From the age of three, I wanted to be a doctor. All through my schooling I had something to aim for, something to work hard for. I loved every minute of school, university and my first years as a junior doctor. My career then took a turn that I would never have predicted – I took a year out of medicine and spent the year as an intern at Virgin to learn about business.
One year became two, and surprisingly quickly, turned into three. Tasked with embedding purpose into the heart of our business with a great team by my side, I was learning something new every day. A career change had happened almost without me even realising, and I loved it.
During all of this I married my childhood sweetheart. Freddie and I had been together since school; we both had careers we loved and had been on some brilliant adventures together.
Blessed with wonderful loving families, there was just one thing we thought would make our lives even better – in 2011, Freddie and I decided we were ready to start a family of our own.
Everyone had baby advice to share and we were told all kinds of stories about trying for a baby; there are those who fall pregnant within a week, and others who it can take months for. But we hoped that within a year we could be welcoming our own little person in to the world.
The thing is, no one really prepares you for the possibility that conceiving might not be straight forward – let alone that pregnancy could not be possible at all.
After a year, we realised something wasn’t working for us and went to see a doctor. We did a number of tests and they all came back normal – and it was right about then that we found out I was pregnant! It’s hard to describe the joy we felt.
Sadly, soon after, I suffered a miscarriage. We were heartbroken. But, as everyone kept reminding us, at least we knew we could get pregnant which was a positive. When our second pregnancy also ended in a miscarriage though, it was hard to stay positive.
I lost my confidence. I felt like I had lost control of part of my life. I’d been so lucky up until that point; everything in my life had gone to plan. I loved my job, my husband and was surrounded by amazing friends. Suddenly I couldn’t control what would happen next and after two miscarriages we realised we needed to seek specialist help.
The doctors were brilliant and talked us through all the options, with the most promising being IVF treatment. Freddie and I went away, did a lot of reading, spoke to lots of different people and decided it was the right next step.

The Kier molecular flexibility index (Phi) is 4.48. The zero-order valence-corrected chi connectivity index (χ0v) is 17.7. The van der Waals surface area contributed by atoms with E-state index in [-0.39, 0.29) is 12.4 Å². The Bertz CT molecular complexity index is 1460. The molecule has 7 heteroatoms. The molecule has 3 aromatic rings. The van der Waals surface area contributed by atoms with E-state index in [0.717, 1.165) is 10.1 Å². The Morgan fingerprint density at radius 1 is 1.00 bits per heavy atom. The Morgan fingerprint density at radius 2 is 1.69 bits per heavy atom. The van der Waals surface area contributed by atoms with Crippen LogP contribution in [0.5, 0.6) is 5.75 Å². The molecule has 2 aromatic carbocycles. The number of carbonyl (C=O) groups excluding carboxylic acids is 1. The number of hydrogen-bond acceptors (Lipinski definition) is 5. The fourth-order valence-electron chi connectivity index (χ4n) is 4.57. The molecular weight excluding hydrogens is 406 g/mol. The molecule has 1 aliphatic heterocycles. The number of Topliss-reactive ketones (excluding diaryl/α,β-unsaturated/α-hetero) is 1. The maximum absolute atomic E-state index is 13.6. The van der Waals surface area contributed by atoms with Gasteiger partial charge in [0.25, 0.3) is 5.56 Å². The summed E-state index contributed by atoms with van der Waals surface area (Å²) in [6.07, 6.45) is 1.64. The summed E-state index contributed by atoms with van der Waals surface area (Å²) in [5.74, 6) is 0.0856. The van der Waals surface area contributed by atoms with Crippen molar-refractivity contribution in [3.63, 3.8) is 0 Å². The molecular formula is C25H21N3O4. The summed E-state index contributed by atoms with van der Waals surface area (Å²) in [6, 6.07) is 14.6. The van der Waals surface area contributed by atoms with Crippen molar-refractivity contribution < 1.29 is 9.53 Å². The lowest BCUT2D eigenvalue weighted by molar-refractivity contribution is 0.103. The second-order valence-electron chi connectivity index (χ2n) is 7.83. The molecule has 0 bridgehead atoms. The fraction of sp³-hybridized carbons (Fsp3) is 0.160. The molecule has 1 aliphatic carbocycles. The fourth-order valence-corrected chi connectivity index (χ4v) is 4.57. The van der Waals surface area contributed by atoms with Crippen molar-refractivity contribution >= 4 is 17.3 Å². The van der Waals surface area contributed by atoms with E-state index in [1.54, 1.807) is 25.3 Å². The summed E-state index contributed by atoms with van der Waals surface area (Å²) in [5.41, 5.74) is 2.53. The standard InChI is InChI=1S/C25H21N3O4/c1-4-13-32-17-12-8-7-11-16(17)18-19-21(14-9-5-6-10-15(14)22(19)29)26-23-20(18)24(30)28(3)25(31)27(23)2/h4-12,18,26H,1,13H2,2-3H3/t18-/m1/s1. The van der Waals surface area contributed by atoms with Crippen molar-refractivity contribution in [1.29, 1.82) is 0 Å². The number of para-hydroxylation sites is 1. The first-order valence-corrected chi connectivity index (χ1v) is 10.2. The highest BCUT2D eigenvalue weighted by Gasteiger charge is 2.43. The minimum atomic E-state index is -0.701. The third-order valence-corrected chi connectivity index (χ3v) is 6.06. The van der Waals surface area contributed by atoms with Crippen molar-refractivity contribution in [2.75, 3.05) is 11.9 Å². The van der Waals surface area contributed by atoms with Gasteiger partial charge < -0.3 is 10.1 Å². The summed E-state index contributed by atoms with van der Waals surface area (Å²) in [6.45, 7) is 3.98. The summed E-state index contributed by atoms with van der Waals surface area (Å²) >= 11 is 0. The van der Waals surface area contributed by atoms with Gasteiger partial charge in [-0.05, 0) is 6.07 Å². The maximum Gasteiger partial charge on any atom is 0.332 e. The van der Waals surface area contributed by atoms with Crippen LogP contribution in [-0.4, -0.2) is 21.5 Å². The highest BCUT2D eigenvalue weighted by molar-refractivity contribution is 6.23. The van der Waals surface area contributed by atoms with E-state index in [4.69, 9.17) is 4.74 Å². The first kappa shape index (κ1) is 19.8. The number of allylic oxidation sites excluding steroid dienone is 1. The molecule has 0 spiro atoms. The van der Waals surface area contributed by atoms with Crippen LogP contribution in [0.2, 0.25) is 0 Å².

After two rounds of treatment, nothing had changed. Friends and family were rallying, trying to keep us as positive as possible. Freddie was amazing – it’s such a hard thing to go through and most people focus on supporting the woman in this situation. Men aren’t as good as expressing what they are going through, but that doesn’t mean they aren’t feeling the same desperation and pain. I knew he was suffering too but as always he was my rock.
We decided to undergo a third round of IVF. This time after the gruelling two week wait, (the time from eggs being implanted and the pregnancy test), my test results came back positive.
We were elated when we went for our scan a few weeks later and found out we were having twins. For the first few months we worried about another miscarriage. Even once we'd had a healthy 12 week scan, we were relieved, but didn't stop worrying. There were so many milestones to hit; the 20 week scan, the gestation where the babies could survive outside the womb and then every week after that when we just hoped they’d stay in until full term.
Our beautiful, now three-year-old twins, Etta and Artie, have without doubt, enriched our lives. We can’t wait to see what wonderful things they will do in the future.
When experiencing fertility problems it is easy to feel like you are going through it alone. It is so unbelievably personal. At times you feel that no one else could ever understand the self-doubt and pain you, and your partner, are experiencing.
My biggest piece of advice would be to open up to people. I kept it all to myself in the beginning and felt a huge sense of relief when I started being more open about our situation – it’s important to know you don’t have to struggle on your own.
Talk to people, share your story and do lots of research – no one path is right for all and the internet can be a great resource for help and support as well.
I hope that by sharing our journey we will help others who are going through a similar experience.